Carly DeMento


She writes down a phrase. Something about stars. 
I want to warn her: don’t catch their cold in a jar. 

What’s written on an empty sky is perilous.
How a whole life unfurls from a single seed. 

Eat your verbs. When you trust your fresh body
to an ocean you don’t understand, shivers 

are your answer. Gather mismatched blankets
and pile the weight of weightless men on you. 

When you ride home across a hill at midnight, 
your bike moving along its spine, do not think

of what’s moving in the depths of the bay
below. Wonder at the crater lake

floating between your hips, a mass of tangled nebulae,
the lacy chandelier swinging from the roof of your uterus.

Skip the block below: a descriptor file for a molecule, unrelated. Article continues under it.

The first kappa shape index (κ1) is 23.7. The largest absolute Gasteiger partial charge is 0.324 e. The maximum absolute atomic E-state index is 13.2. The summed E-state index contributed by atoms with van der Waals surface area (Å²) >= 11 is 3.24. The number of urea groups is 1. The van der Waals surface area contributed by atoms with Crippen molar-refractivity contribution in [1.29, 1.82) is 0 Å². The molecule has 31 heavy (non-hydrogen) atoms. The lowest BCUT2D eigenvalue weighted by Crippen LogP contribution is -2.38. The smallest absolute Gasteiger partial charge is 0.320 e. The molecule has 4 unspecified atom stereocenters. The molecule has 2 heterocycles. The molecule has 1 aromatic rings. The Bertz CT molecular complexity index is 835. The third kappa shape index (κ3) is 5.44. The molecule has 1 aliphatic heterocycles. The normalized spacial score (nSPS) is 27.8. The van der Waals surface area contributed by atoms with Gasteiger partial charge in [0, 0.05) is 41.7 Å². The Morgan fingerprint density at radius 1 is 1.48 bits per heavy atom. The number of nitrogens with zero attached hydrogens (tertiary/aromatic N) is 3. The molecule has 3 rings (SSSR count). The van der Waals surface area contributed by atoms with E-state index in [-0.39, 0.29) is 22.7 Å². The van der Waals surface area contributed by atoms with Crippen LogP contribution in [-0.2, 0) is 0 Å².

Point to where it hurts, the inexorable pull of the tide, 
pilot whales lost under the bridge, blurry sky maps 

in the whites of their eyes. Don’t look up. Shh. Don’t wish 
on every star bright. Refrain from Latin. Stop uttering 

words you don’t understand. When you read in a book, 
Per aspera ad astra, through hardship to the stars,

don’t yoke your small breasts to distant suns. 
Go to the thrift shop like a normal teen. 

Browse other holey cardigans. Pick out a nice pair 
of pink ovaries. Choose the happy way. 

Carly DeMento’s first word was moon. She is a writer, musician and activist who lives in Encinitas, CA. She holds a BA in Poetry, Music, and Environmental Studies from San Francisco State University and has performed poetry and music nationally and internationally. 


All rights © Carly DeMento